14. Hi Paul

    Thanks for the complements – others have helped us over the years and we are just returning the favors…

    May I suggest spraying with either Spinosad or Neem Oil (rather than chemicals) as they both are organic sprays that stop Leaf Miner, thrips and Aphids plus does no harm to the tree. Just remember it will wash off if it rains and needs to be reapplied every three days or so…

    Leafminers normally appear in the spring, so I would wait until the last month of winter at least unless they are showing on other plants.

    Also have look at the comments on the following page and let me know what you think:


    My only concern about the root damage is 3.5 months after planting is a long time for the tree to still show symptoms in the soil – I am not saying it isn’t caused by root damage, just that the recovery time seems over-long.

    Paul, I do hope you and your family have a Merry Christmas tomorrow

    Take care


  15. Tom we planted a dwarf meyer lemon tree about 1 year ago. We live in N Scottsdale AZ and the tree was planted on the south facing side of the yard and therefore gets many hours of sun light per day. We have not had any fruit as of yet from the tree and it seems pretty sparse with leaves. I noticed in one of the blog responses that the tree should not drop its leaves however in January of this year I noticed many leaves off of the tree in fact the center truck/stem is quite bare… Looking for some help in what to do to get my tree to produce lemons

    • Thomas Osborne, MD

      Good question Anne
      When a citrus drops a lot of leaves at once, it usually means that it is stressed in some way.
      However, there are many potential causes of stress (heat, water, fertilizer, bugs, gophers, etc).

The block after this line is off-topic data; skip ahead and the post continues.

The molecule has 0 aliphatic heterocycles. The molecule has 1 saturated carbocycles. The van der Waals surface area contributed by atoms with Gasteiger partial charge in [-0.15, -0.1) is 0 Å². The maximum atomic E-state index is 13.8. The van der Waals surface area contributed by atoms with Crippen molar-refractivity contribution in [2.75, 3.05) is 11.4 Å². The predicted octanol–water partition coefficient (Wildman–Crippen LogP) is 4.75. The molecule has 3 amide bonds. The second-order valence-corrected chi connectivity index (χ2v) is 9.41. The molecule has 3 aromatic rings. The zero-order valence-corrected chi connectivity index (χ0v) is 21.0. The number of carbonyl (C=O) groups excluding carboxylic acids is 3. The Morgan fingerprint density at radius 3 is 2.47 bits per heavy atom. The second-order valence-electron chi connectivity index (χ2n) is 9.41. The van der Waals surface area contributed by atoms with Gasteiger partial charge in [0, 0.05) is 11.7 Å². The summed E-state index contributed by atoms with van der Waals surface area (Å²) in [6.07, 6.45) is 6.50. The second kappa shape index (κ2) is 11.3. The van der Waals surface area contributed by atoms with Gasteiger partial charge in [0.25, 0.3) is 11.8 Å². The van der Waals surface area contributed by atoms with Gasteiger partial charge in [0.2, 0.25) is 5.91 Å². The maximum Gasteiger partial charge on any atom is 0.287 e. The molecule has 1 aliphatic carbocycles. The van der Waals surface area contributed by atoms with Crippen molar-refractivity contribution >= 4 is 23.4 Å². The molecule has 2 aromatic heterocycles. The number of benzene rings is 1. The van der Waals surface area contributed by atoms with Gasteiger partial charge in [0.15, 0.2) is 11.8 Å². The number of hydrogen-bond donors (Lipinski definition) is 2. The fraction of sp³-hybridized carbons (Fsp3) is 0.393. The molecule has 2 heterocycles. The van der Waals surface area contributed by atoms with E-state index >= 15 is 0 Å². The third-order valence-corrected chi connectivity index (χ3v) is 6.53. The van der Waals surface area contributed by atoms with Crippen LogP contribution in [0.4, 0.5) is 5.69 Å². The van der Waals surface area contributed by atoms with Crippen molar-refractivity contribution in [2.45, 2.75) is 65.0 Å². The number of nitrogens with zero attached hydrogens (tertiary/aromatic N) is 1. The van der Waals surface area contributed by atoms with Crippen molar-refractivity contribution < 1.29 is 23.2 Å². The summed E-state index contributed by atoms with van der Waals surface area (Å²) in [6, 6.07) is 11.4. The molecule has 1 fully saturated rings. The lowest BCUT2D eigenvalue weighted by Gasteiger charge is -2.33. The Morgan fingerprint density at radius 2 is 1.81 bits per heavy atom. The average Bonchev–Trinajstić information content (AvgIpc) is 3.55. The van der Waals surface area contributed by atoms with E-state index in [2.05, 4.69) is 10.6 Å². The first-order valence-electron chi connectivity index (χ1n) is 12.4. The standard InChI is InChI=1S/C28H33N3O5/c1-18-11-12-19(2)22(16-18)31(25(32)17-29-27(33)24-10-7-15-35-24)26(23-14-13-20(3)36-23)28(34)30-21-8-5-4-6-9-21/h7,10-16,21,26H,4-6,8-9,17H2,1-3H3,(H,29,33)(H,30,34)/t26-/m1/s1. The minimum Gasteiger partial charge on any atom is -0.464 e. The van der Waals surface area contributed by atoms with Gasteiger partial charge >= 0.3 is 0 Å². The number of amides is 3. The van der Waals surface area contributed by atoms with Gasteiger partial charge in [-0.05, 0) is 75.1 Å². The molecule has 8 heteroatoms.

So knowing the exact reason for you is hard to tell without additional information.
      Do you happen to have pictures posted somewhere that I could take a look at?

      • Tom thank you for your quick response. I do have pictures what is the best way for me to send them to you.
        Also do you think we need to give the tree some nitrogen?

        • Thomas Osborne, MD

          Thanks Anne
          Regarding your pictures; Do you happen to have a flicker, twitter or pinterest account?
          If you do, that might be a way to get me the pics. If not, no big deal, (I likely wouldnt have those if it was not for this website). Let me know and we will figure something out either way.

          Not sure about the nitrogen question yet… (Too much nitrogen can also cause leaf drop). Hopefully the pics will clarify.


  16. Hi Tom, I bought a Meyer Lemon tree about 3 – 4 weeks ago from Home Depot. It has 3 lemons on it (still green). Do I have to cut them off for the tree to grow strong roots and trunk? The trunk looks nice and the leaves are green. I hate to cut off my first three fruit! I live in Miami, Florida. Thanks.

    • Thomas Osborne, MD

      Hey Ginny
      Lol.. I know where you are coming from with this question.
      The idea of cutting off the first fruits is painful.

      So, you dont have to cut off the fruit.
      However, your tree will have a better chance at getting established if you do.

      Basically, by doing this you are helping the tree manage its resources.
      …and making fruit is expensive for a plant (takes energy and nutrients).
      So if you get rid of the fruit, the plant can put those goods to other things like roots and leaves.

      If it was me, I would cut off the fruit and pluck the flowers.
      Then buy some lemons at the farmers market…. for now.

      But this is just to optimize things.


  17. I have a new meyer lemon tree. About 6 feet. It bloomed nice in the spring and has green lemons now..about 20. But the tree being small, the limbs are all the way bent over touching the floor…..should I tie them up with some rope so they are off the floor?

    Thank you

    • Thomas Osborne, MD

      Hi Fran.
      Thank you for the question.
      The short answer is that it depends.
      Or at least it would for me.

      I have 4 meyer lemon trees (they are more like bushes).
      They are prolific.
      In many years of having them, I have not tied them up to support the weight of the fruit.
      This can be a concern from the standpoint of breaking a branch. However, at least in my experience, the fruit weighted branches slowly sag and adapt.
      However, if I lived in a particularly windy area or saw signs of branch fatigue, I might take action to save the branch.
      On that note, I do have other citrus trees that have broken branches from the weight of the fruit (kumquat for example).

      Regardless of the branch issue, it is a good idea to keep the fruit off the dirt.